Putin thanks North Korea for ‘unwavering support’ for Ukraine war

Vladimir Putin lauded North Korea’s “unwavering support” for the “special military operation” in Ukraine as Russia joined China in Pyongyang to celebrate the hermit kingdom’s 70th anniversary of the Korean War truce.

Mr Putin sent defence minister Sergei Shoigu who was seen alongside North Korean leader Kim Jong-un and held one-on-one talks with him, reported the Korean nation’s state media.

Mr Putin sent his congratulatory message wherein he lauded “the DPRK’s unwavering support for [Russia’s] special military operation” in Ukraine.

The Russian president lamented “Western policies” for “undermining the supremacy of international law, the indivisibility of security and the establishment of a truly multipolar and just world,” the state media reported.

Mr Putin accused the West of disregarding “respect for the sovereignty and national interests of states”.

Kim Jong-un was joined by his two staunch ally nations Russia and China as he brandished his newest nuclear-capable missiles and spy drones at the grand military parade in Pyongyang, where the three anti-US rivals gathered for North Korea’s “Victory Day” celebrations.

The North Korean leader flexed his military muscle by displaying the latest Hwasong-17 and Hwasong-18 intercontinental ballistic missiles which are capable of wide-range strike anywhere in the United States, reported Korean Central News Agency (KCNA).

The missiles have been banned by the United Nations Security Council resolutions with support from China and Russia.

Brand new attack and spy drones were also displayed in a flyover in the event.

Mr Kim was also joined by Chinese Communist Party Politburo member Li Hongzhong. The trio were seen talking, laughing, posing for photographs, and saluting as the North Korean troops marched.

North Korean leader Kim Jong-un, center, Russian defence minister Sergei Shoigu, left, and China’s Vice Chairman of the standing committee of the country’s National People’s Congress Li Hongzhong, right, attend a military parade to mark the 70th anniversary of the armistice that halted fighting in the 1950-53 Korean War, on Kim Il Sung Square in Pyongyang


North Korea’s leader Kim Jong-n (C in black suit) watching as the new model of intercontinental ballistic missile (ICBM), the solid-fuel Hwasong-18, goes past in a military parade

(KCNA VIA KNS/AFP via Getty Image)

New model of intercontinental ballistic missile (ICBM), the solid-fuel Hwasong-18, being paraded at Kim Il Sung Square in Pyongyang to mark a key anniversary of the Korean War

(KCNA VIA KNS/AFP via Getty Image)

Mr Shoigu said North Korea’s “solidarity with Russia on key international issues” highlights the two nation’s common interest to “confront” the common rival West, while delivering the remarks at the conference to mark the armistice anniversary.

Russia’s defence minister Sergei Shoigu attends a reception for the Russian military delegation hosted by North Korean leader Kim Jong-un as part of the 70th anniversary celebration of the Korean War armistice in Pyongyang


The three nations displayed the first sign of revival of their Cold War-era coalition and a show of solidarity, just weeks after powerful summits and gatherings of US and Nato nations in the first half of this year, including the Group of Seven Summit in May, where Ukraine’s war-time president Volodymyr Zelensky was also invited, and Nato summit in Lithuania this month.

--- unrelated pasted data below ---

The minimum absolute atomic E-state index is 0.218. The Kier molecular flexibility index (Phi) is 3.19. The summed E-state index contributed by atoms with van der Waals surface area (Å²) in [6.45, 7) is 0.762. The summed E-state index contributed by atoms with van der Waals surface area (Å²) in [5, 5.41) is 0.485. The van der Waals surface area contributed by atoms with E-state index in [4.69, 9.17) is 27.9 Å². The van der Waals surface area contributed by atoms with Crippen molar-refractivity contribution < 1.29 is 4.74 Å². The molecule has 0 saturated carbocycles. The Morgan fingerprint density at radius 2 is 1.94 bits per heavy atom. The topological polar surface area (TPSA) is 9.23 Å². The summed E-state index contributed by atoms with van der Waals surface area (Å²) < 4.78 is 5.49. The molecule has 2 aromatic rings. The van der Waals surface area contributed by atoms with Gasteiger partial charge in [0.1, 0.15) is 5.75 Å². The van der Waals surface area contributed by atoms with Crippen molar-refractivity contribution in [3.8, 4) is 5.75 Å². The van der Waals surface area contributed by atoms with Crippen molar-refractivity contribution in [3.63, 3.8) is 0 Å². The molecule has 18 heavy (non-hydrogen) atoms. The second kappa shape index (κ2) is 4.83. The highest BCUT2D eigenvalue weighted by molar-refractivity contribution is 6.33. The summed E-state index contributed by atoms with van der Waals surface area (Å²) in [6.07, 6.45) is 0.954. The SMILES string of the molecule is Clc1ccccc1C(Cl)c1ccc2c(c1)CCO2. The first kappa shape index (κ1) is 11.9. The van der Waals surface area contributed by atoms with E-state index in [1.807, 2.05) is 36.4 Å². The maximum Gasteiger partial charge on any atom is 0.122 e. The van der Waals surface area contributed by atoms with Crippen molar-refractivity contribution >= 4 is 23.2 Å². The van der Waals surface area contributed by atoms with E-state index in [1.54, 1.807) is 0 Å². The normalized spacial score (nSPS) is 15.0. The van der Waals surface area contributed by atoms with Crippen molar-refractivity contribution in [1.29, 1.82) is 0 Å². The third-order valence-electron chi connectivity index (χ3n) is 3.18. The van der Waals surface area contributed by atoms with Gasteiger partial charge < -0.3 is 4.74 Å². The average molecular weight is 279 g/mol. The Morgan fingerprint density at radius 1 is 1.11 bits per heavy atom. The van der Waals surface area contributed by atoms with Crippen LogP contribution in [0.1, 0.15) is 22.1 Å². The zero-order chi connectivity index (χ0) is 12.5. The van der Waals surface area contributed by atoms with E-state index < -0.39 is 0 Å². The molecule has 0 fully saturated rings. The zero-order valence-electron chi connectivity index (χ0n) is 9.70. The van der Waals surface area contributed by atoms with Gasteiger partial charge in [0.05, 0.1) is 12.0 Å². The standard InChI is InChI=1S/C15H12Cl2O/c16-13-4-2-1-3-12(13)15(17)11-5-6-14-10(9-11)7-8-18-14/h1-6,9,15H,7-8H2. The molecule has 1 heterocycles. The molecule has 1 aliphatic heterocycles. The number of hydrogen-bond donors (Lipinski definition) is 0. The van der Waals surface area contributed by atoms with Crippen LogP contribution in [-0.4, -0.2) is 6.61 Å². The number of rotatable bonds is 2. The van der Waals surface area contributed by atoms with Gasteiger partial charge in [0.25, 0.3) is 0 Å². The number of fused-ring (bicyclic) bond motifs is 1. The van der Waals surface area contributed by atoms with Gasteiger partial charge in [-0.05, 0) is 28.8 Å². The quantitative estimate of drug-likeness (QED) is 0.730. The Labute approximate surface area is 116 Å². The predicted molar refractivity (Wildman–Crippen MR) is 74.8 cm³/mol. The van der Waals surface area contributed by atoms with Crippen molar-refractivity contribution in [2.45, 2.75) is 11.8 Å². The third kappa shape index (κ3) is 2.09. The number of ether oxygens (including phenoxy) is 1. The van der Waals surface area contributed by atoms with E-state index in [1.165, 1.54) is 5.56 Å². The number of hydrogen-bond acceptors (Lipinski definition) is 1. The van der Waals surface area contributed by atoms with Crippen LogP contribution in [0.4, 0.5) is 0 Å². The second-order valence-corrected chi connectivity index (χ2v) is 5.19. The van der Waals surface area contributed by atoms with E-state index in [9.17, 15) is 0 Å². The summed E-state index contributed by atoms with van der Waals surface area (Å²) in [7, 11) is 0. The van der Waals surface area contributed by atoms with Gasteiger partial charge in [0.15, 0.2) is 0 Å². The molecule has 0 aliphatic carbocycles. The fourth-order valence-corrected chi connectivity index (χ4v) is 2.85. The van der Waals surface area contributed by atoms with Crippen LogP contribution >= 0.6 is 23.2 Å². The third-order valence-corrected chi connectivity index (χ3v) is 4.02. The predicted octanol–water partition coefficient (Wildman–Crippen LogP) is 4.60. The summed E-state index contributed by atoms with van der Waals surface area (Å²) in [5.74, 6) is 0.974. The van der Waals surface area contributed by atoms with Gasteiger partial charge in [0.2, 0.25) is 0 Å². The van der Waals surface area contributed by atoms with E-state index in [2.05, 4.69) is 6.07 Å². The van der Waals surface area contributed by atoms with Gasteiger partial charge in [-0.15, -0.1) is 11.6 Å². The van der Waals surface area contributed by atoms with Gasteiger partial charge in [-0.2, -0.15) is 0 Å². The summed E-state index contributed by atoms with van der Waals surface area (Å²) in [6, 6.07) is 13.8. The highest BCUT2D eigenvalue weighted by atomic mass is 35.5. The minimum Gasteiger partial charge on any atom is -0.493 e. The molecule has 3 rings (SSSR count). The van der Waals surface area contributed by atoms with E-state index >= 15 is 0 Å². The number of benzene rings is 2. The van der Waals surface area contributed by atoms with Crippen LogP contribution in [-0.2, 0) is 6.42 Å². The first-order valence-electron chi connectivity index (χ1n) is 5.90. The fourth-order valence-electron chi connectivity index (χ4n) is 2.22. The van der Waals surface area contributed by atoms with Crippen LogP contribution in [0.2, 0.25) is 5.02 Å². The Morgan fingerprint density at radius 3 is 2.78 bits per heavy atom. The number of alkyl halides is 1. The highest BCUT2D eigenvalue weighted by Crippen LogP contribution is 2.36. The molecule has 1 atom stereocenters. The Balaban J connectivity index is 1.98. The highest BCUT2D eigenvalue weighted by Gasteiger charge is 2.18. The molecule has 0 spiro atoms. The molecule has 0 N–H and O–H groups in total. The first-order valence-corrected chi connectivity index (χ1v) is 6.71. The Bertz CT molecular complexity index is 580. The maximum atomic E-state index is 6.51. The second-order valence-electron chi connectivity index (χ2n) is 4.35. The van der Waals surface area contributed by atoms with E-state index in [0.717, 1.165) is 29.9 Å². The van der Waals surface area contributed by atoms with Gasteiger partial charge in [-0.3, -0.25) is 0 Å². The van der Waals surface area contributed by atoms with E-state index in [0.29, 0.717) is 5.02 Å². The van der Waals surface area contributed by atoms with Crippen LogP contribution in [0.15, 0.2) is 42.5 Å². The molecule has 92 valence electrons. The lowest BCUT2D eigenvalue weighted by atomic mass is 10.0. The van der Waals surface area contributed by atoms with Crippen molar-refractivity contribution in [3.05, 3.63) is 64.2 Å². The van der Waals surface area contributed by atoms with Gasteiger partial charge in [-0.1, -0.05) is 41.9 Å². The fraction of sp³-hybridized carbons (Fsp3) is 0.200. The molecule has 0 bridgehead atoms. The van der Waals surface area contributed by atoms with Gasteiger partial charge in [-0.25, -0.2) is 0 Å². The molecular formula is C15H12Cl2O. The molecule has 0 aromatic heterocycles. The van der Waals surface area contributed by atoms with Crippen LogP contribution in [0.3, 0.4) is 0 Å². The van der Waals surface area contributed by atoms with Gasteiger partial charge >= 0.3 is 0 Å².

Mr Putin claimed several of his Soviet pilots “carried out tens of thousands of combat flights” for contributing to “annihilating the enemy”, reported KCNA.

Reminiscing the Cold War-era ties, Mr Putin in his relayed message said: “The historic experience of combative friendship has noble values, and is serving as a reliable foundation to further develop the connection between Russia and North Korea in the field of politics, economy and safety.”

Mr Shoigu praised the North Korean military as the strongest in the world, as he discussed strategic security and defence cooperation with the North Korean leader.

This was Russia’s first such visit to North Korea involving Moscow’s top defence official since the 1991 break-up of the Soviet Union, while China’s delegation is the first such to arrive after the Covid-19 pandemic.

North Korean leader Kim Jong-un attends a military parade to commemorate the 70th anniversary of the Korean War armistice in Pyongyang


Beijing and Moscow have previously maintained their distance from North Korea’s nuclear activities but marked a distinct support this year as Russia’s full-scale invasion in Ukraine grinds on with consistent and powerful military aid from the Western allies of Kyiv, much to the anguish of the Kremlin.

Soldiers participate in a military parade to commemorate the 70th anniversary of the Korean War armistice in Pyongyang


The North Korean leader also hosted a reception and lunch with Mr Shoigu as he promised solidarity with Russia and its military.

Watching the high-level gathering from the ring-side view, the US expressed concern about the coming together of the three nations, which have increasingly been critical of the West, and particularly the growing US influence, in the recent times where tensions are rife.

The US Department of State spokesperson Vedant Patel said the US was “incredibly concerned” about their ties. The US has previously accused North Korea of supplying weapons to Russia for fuelling the 17-month long war in Ukraine.

Both Russia and North Korea have rejected charges of carrying out any arms transactions.

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